California Poppy (Eschscholzia californica)
The California poppy is native to the western United States, including California, Oregon, Washington, Arizona, New Mexico, Nevada and south into Baja California and Mexico. When the Spanish explorers first saw coastal California, these poppies covered entire stretches of the hillsides. They called California the Land of Fire in honor of the golden poppy-covered hills. Relatively low-growing, the plant can range from 2 inches to 24 inches tall. Its most obvious feature is the bright orange-yellow flower. This plant grows well in areas that have been disturbed. It is tolerant of drought and it self-sows easily. The poppy does not contain opium, although it is used as a milder remedy for many of the same conditions. This is the state flower of California.
Key Medicinal Uses
Internally California poppy can be used as a sedative to aid sleep without the side effects one can get from prescription sleep medications. It is also used for colic and pain in the gall bladder. It stabilizes the psychological state of the patient. Sometimes this herb is used to treat chronic bedwetting. Historically, the Native Americans used the sap of the poppy to relieve pain from toothaches, ulcers and sores. It has also been used for headaches and anxiety.
Externally California poppy can be applied directly to a sore area to relieve the pain. The Native Americans also cooked the plant in oil to make a tonic for the hair.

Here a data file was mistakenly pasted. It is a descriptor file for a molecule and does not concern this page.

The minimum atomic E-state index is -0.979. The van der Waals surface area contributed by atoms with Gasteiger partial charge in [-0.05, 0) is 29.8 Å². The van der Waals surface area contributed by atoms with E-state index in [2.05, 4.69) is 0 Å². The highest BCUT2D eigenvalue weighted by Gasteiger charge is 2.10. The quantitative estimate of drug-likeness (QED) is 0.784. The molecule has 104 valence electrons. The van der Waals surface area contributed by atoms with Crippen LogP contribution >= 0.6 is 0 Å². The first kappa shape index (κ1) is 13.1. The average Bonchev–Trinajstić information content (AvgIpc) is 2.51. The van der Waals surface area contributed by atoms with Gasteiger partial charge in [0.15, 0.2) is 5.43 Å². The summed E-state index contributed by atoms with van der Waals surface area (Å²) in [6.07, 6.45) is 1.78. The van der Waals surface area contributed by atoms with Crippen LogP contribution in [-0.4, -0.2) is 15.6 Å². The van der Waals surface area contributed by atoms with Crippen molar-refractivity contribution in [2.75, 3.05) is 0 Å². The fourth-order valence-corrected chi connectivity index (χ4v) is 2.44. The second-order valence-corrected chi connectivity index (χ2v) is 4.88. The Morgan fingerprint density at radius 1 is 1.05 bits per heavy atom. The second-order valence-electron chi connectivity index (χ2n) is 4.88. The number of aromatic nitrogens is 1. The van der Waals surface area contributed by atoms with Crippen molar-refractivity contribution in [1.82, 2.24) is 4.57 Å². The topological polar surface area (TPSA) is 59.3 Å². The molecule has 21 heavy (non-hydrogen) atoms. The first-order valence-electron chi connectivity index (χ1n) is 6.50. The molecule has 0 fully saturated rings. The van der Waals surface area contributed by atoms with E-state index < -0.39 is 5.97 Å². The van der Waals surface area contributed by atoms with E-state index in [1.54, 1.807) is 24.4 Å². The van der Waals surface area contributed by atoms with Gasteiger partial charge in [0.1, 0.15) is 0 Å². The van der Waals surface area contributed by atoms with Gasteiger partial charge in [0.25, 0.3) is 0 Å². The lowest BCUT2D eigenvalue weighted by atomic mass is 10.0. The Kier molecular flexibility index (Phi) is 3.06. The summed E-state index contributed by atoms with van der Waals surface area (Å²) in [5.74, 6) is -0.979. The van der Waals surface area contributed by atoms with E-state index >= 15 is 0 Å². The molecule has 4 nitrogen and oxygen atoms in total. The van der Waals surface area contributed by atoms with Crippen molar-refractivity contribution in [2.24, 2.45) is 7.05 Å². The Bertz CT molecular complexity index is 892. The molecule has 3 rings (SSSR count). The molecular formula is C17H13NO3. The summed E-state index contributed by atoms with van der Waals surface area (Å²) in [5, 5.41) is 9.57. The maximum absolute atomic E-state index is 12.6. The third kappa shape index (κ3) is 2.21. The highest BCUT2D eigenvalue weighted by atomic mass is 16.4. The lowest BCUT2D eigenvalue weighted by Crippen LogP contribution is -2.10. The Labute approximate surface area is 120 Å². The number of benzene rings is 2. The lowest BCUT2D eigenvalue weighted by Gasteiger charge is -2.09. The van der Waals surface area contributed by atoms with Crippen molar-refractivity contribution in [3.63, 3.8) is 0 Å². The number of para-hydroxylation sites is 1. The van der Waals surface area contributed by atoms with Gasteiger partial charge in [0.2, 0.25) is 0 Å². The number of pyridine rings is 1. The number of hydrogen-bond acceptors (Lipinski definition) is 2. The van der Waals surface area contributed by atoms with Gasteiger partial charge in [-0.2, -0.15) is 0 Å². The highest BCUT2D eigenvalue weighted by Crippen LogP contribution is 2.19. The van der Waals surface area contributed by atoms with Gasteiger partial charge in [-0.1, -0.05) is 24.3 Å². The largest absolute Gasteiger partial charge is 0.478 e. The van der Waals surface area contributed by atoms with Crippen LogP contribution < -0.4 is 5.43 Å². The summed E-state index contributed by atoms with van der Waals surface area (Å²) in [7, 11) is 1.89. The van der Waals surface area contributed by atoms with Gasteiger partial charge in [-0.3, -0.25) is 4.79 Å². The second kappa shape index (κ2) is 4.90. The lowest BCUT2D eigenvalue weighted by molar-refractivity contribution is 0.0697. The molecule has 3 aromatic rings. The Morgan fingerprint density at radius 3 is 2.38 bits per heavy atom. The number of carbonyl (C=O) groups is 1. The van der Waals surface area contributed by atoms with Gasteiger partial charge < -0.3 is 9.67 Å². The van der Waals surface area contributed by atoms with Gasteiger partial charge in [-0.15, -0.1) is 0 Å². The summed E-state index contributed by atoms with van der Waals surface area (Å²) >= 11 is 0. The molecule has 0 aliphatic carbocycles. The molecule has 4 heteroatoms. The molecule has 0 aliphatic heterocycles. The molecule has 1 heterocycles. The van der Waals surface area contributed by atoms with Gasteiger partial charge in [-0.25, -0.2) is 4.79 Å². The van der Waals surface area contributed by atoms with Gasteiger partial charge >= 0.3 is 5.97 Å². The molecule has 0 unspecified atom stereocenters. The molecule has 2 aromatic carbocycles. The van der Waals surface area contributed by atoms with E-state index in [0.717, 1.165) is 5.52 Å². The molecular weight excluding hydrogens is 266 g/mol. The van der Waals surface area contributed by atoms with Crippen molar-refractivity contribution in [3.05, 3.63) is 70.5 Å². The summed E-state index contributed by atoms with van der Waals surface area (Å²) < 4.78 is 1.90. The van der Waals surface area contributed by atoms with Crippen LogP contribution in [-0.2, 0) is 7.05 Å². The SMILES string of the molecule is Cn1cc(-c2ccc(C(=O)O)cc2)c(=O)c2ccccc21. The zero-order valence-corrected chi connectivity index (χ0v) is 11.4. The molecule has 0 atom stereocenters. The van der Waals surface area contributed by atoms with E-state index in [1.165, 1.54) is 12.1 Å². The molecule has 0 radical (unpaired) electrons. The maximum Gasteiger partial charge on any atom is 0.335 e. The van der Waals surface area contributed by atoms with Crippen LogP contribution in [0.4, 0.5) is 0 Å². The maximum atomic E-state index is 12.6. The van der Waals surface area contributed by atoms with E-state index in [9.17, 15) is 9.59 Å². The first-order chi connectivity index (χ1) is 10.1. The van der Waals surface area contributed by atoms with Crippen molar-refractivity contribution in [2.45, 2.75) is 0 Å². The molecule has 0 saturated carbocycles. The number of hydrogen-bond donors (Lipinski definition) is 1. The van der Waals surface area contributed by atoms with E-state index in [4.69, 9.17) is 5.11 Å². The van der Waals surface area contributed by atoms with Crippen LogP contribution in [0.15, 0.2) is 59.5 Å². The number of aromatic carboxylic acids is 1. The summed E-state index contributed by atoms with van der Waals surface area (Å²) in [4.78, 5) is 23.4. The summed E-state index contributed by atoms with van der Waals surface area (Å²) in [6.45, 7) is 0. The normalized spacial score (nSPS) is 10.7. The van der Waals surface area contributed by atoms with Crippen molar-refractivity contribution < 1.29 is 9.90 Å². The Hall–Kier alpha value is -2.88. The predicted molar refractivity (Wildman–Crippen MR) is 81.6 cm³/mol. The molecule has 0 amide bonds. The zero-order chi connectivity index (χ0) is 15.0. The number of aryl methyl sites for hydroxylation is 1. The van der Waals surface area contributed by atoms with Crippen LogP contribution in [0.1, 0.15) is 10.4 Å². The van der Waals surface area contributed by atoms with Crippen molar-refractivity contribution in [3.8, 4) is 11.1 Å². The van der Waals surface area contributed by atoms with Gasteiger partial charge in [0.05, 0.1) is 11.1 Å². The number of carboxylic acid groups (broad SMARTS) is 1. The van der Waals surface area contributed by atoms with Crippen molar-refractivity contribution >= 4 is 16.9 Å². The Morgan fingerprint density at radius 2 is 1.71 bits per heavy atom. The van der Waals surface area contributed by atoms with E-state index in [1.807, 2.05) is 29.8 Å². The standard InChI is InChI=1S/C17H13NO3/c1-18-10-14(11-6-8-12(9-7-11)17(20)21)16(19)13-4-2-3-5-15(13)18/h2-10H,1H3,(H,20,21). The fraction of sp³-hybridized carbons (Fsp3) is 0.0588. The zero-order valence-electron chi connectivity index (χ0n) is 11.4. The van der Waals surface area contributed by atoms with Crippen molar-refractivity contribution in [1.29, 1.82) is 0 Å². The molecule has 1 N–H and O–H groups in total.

Other Uses The seed is a common ingredient in many sedation preparations on the market.
Herbs to Combine/Supplement
Combined with hawthorn and magnesium salts, this is a safe herbal remedy for mild to moderate anxiety. Another formula is birthwort, kava, lavender, night-blooming cereus, passionflower, St. John's wort and/or valerian.
Aerial parts The dried aerial portions of the poppy are used medicinally.
There have been no studies to show whether California poppy is safe during pregnancy or breastfeeding or for children under 6 years old. Do not use with any other substance that can increase the sedative effects. Do not use this herb before driving or any other activity where drowsiness would be detrimental.
Preparation and Dosage
Although used most frequently as a tincture, an infusion can be made from 1 or 2 teaspoons of dried herb in 1 cup of boiling water. Allow this solution to steep for 10 minutes. One cup can be taken at night to promote a relaxing sleep. For tincture, 1 to 4 ml can be taken before bed.